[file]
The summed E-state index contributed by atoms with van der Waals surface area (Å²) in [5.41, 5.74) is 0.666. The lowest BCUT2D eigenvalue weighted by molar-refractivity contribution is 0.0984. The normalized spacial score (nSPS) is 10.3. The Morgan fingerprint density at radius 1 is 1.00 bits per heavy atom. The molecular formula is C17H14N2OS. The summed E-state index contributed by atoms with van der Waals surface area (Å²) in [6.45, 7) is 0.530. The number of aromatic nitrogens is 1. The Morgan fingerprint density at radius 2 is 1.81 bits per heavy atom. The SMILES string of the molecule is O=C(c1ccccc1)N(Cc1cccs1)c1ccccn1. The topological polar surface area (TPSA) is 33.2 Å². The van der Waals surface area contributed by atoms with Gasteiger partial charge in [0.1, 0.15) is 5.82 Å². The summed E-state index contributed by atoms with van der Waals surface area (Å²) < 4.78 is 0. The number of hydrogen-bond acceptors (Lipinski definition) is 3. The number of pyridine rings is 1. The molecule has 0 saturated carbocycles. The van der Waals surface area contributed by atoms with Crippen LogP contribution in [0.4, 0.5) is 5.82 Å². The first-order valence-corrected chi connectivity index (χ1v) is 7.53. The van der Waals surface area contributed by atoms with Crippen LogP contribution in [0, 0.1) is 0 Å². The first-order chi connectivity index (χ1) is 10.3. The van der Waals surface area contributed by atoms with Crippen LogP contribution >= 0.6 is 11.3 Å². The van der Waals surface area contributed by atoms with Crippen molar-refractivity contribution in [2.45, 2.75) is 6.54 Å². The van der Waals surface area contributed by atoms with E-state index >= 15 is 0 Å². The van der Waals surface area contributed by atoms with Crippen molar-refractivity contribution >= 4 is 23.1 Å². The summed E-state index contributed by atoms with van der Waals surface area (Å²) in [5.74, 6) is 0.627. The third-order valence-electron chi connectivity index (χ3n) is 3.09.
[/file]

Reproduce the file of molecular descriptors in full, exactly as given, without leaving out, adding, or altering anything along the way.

The summed E-state index contributed by atoms with van der Waals surface area (Å²) in [5.41, 5.74) is 0.666. The lowest BCUT2D eigenvalue weighted by molar-refractivity contribution is 0.0984. The normalized spacial score (nSPS) is 10.3. The Morgan fingerprint density at radius 1 is 1.00 bits per heavy atom. The molecular formula is C17H14N2OS. The summed E-state index contributed by atoms with van der Waals surface area (Å²) in [6.45, 7) is 0.530. The number of aromatic nitrogens is 1. The Morgan fingerprint density at radius 2 is 1.81 bits per heavy atom. The SMILES string of the molecule is O=C(c1ccccc1)N(Cc1cccs1)c1ccccn1. The topological polar surface area (TPSA) is 33.2 Å². The van der Waals surface area contributed by atoms with Gasteiger partial charge in [0.1, 0.15) is 5.82 Å². The summed E-state index contributed by atoms with van der Waals surface area (Å²) < 4.78 is 0. The number of hydrogen-bond acceptors (Lipinski definition) is 3. The number of pyridine rings is 1. The molecule has 0 saturated carbocycles. The van der Waals surface area contributed by atoms with Crippen LogP contribution in [0.4, 0.5) is 5.82 Å². The first-order valence-corrected chi connectivity index (χ1v) is 7.53. The van der Waals surface area contributed by atoms with Crippen LogP contribution in [0, 0.1) is 0 Å². The first-order chi connectivity index (χ1) is 10.3. The van der Waals surface area contributed by atoms with Crippen LogP contribution >= 0.6 is 11.3 Å². The van der Waals surface area contributed by atoms with Crippen molar-refractivity contribution in [2.45, 2.75) is 6.54 Å². The van der Waals surface area contributed by atoms with E-state index >= 15 is 0 Å². The van der Waals surface area contributed by atoms with Crippen molar-refractivity contribution >= 4 is 23.1 Å². The summed E-state index contributed by atoms with van der Waals surface area (Å²) in [5.74, 6) is 0.627. The third-order valence-electron chi connectivity index (χ3n) is 3.09.